At times, actions by individual countries work better if coordinated with other nations. The IDB works with member countries to identify these opportunities, which are known as functional cooperation, and encourage countries to act collectively for maximum development results. This may involve finding the best way to tap a shared water resource, or ensuring countries jointly plan for natural disasters. The Bank supports this functional cooperation for integration through the Regional Public Goods Iniciative and South-South Cooperation, among others.
The IDB aims to support national, transnational and inter-regional operations to achieve a common development goal in any given sector. It achieves this objective through the production of regional public goods or South-South cooperation that can add value to a national intervention.
Why investing in functional cooperation?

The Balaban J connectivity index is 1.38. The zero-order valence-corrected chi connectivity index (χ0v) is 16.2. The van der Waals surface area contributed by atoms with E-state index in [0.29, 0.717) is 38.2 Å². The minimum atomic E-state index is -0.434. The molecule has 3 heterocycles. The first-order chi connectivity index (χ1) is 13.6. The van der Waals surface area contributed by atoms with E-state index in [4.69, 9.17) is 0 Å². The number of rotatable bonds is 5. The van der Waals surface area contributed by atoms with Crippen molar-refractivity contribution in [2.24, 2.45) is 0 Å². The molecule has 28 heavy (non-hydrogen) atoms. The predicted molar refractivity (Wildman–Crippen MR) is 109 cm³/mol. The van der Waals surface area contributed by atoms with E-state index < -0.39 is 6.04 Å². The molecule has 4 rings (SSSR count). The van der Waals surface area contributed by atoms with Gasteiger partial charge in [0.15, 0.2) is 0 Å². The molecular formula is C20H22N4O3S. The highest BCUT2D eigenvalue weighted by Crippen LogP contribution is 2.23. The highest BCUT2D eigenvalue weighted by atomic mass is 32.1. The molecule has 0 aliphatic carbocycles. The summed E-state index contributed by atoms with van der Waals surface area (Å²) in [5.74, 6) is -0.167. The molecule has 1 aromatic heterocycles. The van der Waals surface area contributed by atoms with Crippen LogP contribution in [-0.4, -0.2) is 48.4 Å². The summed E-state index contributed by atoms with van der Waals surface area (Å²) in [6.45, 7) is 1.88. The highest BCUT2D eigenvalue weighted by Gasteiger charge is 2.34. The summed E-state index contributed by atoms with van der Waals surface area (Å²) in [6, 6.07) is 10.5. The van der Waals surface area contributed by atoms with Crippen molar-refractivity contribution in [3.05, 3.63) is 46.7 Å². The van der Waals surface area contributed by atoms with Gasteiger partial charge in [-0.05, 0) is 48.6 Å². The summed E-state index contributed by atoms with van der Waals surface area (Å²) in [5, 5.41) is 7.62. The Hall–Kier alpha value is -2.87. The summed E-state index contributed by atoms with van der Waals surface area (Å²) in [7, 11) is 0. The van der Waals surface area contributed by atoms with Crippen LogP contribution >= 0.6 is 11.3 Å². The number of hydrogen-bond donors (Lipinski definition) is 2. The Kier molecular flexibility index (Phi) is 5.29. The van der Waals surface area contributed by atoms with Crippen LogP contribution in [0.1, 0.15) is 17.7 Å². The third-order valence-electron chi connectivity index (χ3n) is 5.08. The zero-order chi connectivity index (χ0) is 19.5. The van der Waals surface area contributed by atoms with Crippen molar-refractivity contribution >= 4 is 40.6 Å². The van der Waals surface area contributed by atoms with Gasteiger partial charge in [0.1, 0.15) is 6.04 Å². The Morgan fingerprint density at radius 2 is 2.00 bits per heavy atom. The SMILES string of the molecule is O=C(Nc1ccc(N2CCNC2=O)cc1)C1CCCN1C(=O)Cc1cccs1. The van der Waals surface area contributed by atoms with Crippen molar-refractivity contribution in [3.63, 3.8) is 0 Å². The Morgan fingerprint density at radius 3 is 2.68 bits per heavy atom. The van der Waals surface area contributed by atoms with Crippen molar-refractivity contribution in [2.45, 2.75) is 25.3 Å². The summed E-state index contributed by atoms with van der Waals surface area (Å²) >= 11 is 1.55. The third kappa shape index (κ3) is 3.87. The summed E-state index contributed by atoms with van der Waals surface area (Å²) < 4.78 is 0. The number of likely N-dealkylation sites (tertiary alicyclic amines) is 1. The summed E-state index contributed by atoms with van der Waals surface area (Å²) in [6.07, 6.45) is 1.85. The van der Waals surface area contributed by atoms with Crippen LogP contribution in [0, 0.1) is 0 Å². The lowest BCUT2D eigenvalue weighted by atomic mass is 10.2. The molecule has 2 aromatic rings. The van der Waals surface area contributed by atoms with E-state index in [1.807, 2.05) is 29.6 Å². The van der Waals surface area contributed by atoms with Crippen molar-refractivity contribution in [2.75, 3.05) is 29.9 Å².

Acting collectively to coordinate national interventions helps create collective policies beyond trade integration. Countries can achieve
- a greater voice in global negotiations in forums such as the G20. Many global public goods are negotiated globally such as a balanced international financial architecture, a rules-based multilateral trading system, or a sustainable framework on climate change;
- a platform to provide regional public goods (RPGs): regional integration provides incentives for jointly providing regional public goods such as macroeconomic stabilization or infrastructure initiatives; and
- reduced asymmetries and increased cohesion: as global and regional integration may produce social and regional disparities, regional policy coordination may reduce these effects.
How does the Bank invest in functional cooperation for integration?
The Bank focuses on supporting Regional Public Goods projects in areas where regional collective action adds value to national interventions and where the Bank has a comparative advantage.
For additional information Regional Public Goods Program